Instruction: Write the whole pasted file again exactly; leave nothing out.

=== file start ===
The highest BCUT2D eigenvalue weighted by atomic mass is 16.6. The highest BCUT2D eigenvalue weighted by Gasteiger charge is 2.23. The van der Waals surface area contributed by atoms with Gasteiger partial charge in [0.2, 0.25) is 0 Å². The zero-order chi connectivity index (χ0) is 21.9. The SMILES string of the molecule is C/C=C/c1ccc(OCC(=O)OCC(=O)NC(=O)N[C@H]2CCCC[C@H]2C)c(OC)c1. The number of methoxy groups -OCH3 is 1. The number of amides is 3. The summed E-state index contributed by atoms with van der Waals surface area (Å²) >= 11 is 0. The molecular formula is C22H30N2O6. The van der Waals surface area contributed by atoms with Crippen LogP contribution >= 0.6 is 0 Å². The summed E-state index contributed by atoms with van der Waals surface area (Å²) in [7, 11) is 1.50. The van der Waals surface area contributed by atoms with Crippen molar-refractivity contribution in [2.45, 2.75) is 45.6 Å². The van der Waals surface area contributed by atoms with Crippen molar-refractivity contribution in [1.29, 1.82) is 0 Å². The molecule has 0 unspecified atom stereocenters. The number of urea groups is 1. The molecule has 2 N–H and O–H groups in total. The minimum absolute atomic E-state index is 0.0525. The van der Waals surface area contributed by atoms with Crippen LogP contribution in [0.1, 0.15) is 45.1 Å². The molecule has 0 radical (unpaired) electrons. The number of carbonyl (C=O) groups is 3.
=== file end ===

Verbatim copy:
The highest BCUT2D eigenvalue weighted by atomic mass is 16.6. The highest BCUT2D eigenvalue weighted by Gasteiger charge is 2.23. The van der Waals surface area contributed by atoms with Gasteiger partial charge in [0.2, 0.25) is 0 Å². The zero-order chi connectivity index (χ0) is 21.9. The SMILES string of the molecule is C/C=C/c1ccc(OCC(=O)OCC(=O)NC(=O)N[C@H]2CCCC[C@H]2C)c(OC)c1. The number of methoxy groups -OCH3 is 1. The number of amides is 3. The summed E-state index contributed by atoms with van der Waals surface area (Å²) >= 11 is 0. The molecular formula is C22H30N2O6. The van der Waals surface area contributed by atoms with Crippen LogP contribution >= 0.6 is 0 Å². The summed E-state index contributed by atoms with van der Waals surface area (Å²) in [7, 11) is 1.50. The van der Waals surface area contributed by atoms with Crippen molar-refractivity contribution in [2.45, 2.75) is 45.6 Å². The van der Waals surface area contributed by atoms with Crippen molar-refractivity contribution in [1.29, 1.82) is 0 Å². The molecule has 0 unspecified atom stereocenters. The number of urea groups is 1. The molecule has 2 N–H and O–H groups in total. The minimum absolute atomic E-state index is 0.0525. The van der Waals surface area contributed by atoms with Crippen LogP contribution in [0.1, 0.15) is 45.1 Å². The molecule has 0 radical (unpaired) electrons. The number of carbonyl (C=O) groups is 3.